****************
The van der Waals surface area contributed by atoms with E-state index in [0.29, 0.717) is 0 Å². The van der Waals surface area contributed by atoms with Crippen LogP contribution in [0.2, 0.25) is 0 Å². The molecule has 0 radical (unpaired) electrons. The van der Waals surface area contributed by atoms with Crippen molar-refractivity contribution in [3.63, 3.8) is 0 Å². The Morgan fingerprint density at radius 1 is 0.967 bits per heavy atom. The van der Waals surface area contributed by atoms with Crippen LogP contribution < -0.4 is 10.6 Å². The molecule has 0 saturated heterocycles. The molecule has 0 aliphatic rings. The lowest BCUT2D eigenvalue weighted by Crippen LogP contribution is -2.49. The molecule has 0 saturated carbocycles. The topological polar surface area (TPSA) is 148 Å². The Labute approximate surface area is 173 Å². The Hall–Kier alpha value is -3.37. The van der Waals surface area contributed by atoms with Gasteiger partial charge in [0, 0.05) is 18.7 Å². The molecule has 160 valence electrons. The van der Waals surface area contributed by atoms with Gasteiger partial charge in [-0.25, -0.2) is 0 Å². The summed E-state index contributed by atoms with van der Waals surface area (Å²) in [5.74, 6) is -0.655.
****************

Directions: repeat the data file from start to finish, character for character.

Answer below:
The van der Waals surface area contributed by atoms with E-state index in [0.29, 0.717) is 0 Å². The van der Waals surface area contributed by atoms with Crippen LogP contribution in [0.2, 0.25) is 0 Å². The molecule has 0 radical (unpaired) electrons. The van der Waals surface area contributed by atoms with Crippen molar-refractivity contribution in [3.63, 3.8) is 0 Å². The Morgan fingerprint density at radius 1 is 0.967 bits per heavy atom. The van der Waals surface area contributed by atoms with Crippen LogP contribution < -0.4 is 10.6 Å². The molecule has 0 saturated heterocycles. The molecule has 0 aliphatic rings. The lowest BCUT2D eigenvalue weighted by Crippen LogP contribution is -2.49. The molecule has 0 saturated carbocycles. The topological polar surface area (TPSA) is 148 Å². The Labute approximate surface area is 173 Å². The Hall–Kier alpha value is -3.37. The van der Waals surface area contributed by atoms with Gasteiger partial charge in [0, 0.05) is 18.7 Å². The molecule has 160 valence electrons. The van der Waals surface area contributed by atoms with Gasteiger partial charge in [-0.25, -0.2) is 0 Å². The summed E-state index contributed by atoms with van der Waals surface area (Å²) in [5.74, 6) is -0.655.